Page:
Thanks Jay for this review and all the knowledge and information you share! Your knowledge is enormous and allow me learn from you.
I saw that the resonators are different between TW20 and TW02. What is the impact of this difference?


David says:

Jay, love the content and what you are doing for the saxophone community. I have a Selmer Super Action 80 Series II from back in 1998/99 (N. 586190, not sure if that even matters). I’ve been out of the game for a while. I’ve been active duty military for the last 18 years and just haven’t carved out consistent time to play much but I was very serious about it prior to enlisting. Now that I’m approaching retirement from the military I’m looking to finally get back into the swing of things as it’s been on my mind daily for as long as I can remember. That being said, is this horn any good still or should I look at upgrading? Should I just look at an overhaul since it’s been in the case for the most part for the last 15 years? There’s so much information out there now about different horns and preferences. Any insight you can provide would be much appreciated.

Jay Metcalf says:

Yes, great horn. Will likely need a checkup at least. Pads may be fine though. I have horns that I have played very little in that same amount of time but they are in perfect playing shape.

David says:

Thanks Jay! Much appreciated.

Christian says:

Hi Jay, i love the Yani too. I ´m playing an Tenor W02 un-lacquered. It´s so easy to play and so wonderful in tune.
I play a WWC 56 MPC with a 115 opening on a legere signature 2.5. That way we sound dark and “airy” 🙂

Your Sax has such a nice patina.I love it. Mine ist still very “shiny”.
Did this build up, or did you ave it finished this way. Looks like there is clear lacquer applied right now.

Best regards

Jay Metcalf says:

It took a few weeks to get mostly patina as it is now. I played it a lot though. I did not do anything other than play it.

Timmy says:

Hi Jay, thanks for fine review!
Would you please give me a hint.
I’m Beginner with borrowed Jupiter. I’ve been thinking of buying a new Yamaha 280 or this Better Sax. There would also be a possibility to buy Yanigisawa A-500 near mint condition 1994. Slightly played, 1,5 year.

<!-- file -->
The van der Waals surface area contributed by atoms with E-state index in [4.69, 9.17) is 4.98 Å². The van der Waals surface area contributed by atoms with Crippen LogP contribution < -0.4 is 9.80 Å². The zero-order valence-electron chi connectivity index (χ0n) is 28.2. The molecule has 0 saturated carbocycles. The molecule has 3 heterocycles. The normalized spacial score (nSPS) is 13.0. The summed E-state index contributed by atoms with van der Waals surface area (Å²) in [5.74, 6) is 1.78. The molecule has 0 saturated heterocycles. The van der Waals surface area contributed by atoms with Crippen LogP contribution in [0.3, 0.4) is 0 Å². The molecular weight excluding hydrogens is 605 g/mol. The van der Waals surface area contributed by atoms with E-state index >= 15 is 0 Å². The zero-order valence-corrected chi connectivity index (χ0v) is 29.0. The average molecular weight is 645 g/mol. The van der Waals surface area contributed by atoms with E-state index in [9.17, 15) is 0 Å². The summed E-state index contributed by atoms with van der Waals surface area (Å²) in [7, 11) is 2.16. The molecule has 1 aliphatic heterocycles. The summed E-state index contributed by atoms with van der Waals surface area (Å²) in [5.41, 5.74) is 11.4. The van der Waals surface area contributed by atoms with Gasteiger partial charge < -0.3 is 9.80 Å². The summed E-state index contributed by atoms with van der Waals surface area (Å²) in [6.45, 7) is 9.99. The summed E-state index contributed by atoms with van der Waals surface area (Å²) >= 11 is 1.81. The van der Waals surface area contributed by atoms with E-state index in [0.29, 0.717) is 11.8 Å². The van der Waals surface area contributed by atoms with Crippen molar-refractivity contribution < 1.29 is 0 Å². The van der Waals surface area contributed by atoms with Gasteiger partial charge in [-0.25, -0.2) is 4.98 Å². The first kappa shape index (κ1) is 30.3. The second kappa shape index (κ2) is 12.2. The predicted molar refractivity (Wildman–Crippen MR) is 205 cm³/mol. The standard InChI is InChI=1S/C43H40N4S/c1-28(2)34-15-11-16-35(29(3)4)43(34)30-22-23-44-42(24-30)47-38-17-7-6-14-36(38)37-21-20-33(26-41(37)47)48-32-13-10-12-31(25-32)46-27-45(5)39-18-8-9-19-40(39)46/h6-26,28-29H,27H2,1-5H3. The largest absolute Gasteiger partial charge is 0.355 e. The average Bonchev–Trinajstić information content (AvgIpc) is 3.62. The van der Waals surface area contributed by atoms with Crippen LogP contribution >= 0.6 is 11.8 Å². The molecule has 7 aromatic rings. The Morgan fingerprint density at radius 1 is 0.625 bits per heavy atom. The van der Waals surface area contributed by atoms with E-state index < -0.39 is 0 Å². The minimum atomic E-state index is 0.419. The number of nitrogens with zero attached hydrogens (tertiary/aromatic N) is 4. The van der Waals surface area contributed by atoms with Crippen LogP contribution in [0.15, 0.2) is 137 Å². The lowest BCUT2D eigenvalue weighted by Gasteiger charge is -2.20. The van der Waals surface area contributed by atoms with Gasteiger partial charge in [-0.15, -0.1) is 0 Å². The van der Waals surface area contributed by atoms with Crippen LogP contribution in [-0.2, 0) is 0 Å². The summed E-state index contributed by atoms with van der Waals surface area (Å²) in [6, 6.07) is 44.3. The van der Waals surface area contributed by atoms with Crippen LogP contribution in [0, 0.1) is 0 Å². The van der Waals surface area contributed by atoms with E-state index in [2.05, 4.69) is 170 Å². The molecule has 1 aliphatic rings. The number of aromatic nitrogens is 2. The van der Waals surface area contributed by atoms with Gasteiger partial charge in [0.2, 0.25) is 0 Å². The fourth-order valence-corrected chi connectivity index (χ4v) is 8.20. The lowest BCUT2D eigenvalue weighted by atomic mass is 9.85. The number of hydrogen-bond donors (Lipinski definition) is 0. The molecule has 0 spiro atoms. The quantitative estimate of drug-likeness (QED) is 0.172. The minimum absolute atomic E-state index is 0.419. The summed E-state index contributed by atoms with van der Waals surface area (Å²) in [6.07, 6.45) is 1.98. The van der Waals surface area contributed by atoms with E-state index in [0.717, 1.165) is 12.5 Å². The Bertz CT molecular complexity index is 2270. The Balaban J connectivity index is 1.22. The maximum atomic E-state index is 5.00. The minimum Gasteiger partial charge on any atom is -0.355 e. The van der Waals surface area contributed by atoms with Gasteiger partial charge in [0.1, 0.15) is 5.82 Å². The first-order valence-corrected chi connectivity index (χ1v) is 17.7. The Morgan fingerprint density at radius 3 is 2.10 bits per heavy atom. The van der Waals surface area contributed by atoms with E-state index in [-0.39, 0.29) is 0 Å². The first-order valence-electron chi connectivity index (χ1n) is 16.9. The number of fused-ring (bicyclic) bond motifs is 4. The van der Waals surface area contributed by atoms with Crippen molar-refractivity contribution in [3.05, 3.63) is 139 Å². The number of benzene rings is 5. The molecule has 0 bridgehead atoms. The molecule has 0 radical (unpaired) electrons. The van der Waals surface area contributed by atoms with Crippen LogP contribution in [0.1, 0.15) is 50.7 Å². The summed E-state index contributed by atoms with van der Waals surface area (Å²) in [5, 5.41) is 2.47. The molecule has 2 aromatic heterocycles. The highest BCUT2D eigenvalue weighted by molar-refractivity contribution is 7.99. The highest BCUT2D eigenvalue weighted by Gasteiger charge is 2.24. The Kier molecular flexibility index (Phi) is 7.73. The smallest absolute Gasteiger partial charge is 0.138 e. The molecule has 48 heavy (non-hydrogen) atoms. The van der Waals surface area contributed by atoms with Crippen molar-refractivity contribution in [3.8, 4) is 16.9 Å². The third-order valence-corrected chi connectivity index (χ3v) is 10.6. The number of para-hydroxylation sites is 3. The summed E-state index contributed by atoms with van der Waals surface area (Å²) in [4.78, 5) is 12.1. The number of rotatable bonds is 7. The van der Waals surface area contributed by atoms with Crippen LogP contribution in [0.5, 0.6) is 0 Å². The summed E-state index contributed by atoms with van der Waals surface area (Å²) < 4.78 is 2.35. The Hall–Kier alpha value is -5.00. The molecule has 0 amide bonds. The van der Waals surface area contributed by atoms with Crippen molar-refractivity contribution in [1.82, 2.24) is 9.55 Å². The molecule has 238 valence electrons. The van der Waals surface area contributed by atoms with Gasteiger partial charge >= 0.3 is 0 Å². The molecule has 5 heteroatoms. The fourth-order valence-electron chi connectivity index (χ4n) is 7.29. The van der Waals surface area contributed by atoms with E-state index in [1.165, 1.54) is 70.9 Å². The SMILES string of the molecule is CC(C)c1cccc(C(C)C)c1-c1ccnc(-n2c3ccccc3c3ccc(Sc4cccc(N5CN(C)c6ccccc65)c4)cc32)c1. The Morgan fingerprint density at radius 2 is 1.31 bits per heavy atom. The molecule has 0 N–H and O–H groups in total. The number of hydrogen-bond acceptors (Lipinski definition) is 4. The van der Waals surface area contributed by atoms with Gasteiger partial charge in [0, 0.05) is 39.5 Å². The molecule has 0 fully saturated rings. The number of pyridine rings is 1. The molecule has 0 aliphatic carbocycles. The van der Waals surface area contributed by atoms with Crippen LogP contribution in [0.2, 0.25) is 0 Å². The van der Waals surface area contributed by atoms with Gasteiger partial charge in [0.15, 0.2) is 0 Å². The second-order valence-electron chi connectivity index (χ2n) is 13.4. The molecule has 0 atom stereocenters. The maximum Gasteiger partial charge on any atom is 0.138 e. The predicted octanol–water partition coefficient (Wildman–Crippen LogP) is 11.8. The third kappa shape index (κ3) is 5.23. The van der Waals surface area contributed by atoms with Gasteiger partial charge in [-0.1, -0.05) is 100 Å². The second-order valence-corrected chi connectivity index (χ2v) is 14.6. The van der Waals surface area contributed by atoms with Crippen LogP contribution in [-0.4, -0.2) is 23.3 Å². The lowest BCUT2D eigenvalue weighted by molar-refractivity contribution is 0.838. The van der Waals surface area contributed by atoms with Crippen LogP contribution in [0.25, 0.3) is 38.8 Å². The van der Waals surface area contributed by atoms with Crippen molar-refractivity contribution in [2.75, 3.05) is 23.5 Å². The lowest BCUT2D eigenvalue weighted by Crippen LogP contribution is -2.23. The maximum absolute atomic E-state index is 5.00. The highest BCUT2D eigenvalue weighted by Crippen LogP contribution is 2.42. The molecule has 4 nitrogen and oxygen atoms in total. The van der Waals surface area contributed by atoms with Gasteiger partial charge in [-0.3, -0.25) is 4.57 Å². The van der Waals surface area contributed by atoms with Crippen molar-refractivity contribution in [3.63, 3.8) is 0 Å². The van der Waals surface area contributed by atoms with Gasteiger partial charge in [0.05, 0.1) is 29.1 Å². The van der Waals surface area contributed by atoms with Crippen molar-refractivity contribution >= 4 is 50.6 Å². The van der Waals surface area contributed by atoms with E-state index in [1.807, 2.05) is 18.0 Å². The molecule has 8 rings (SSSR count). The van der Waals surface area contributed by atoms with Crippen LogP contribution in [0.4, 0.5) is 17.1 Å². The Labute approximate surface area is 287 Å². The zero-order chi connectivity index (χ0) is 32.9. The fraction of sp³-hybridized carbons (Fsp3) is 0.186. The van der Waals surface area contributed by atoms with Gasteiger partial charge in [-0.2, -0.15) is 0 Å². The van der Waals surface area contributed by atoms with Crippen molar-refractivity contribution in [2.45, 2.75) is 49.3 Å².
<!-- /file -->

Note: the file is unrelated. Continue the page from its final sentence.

I just read your article and now I’m lost. Is it worth of buying? Request $ 1000.

With best regards,


Jay Metcalf says:

Well, 1994 was 30 years ago so unless the pads were replaced at some point, it will likely need some work. A horn that has not been played in 30 years is likely to have very dry pads but it is possible they are still in good working condition. You will definitely have to have the horn serviced at a minimum. The case might also stink which would mean the horn would stink. Getting a new horn solves all these problems and eliminates the unknowns. If you’re a beginner, best to remove potential problems and go with something safe. If you want to spend more, you could factor in the additional cost of getting the used horn into like new shape.

Steven Smith says:

Hi Jay,
after watching your videos and pre owning a Yamaha YAS 25, I purchased a Yanagisawa Alto Sax WOL Lacquered, having owned this for 4 years I am looking to move to a Yanagisawa Tenor.
I looking at the un-lacquered TWO2Ou but worried about the Verdigris on the Bronze, so swaying to the TWO10U,
would like your thoughts on this please.

Kind Regards

Jay Metcalf says:

If you don’t want it to look like mine, you should get the lacquered version. Both great horns.

Ray says:

I went to play test a Yanagisawa tenor intent on coming away with a TWO20. However I found one significant (for me) difference between the TWO20 and TWO01 that I tried, and that was that the tip of my L/H little finger was butting up awkwardly and uncomfortably against the “elbow” (for want of a better word) of the L/H pinky keys cluster when playing a G# on the TWO20, but far less so on the TWO01. Noticing little, if any, difference in any other respect (sound, weight etc) this was enough for me to walk way with a TWO01 (even though my heart had been set on a TWO20).



filter by difficulty using the tabs

  • All
  • Advanced
  • Beginner
  • Bundle
  • Free
  • Intermediate
  • All
  • Advanced
  • Beginner
  • Bundle
  • Free
  • Intermediate

Play Sax By Ear Crash Course


Double Diminished Dominance


Two, Five, Win!


Little Leaps and Sounds Christmas Etudes

Scroll to Top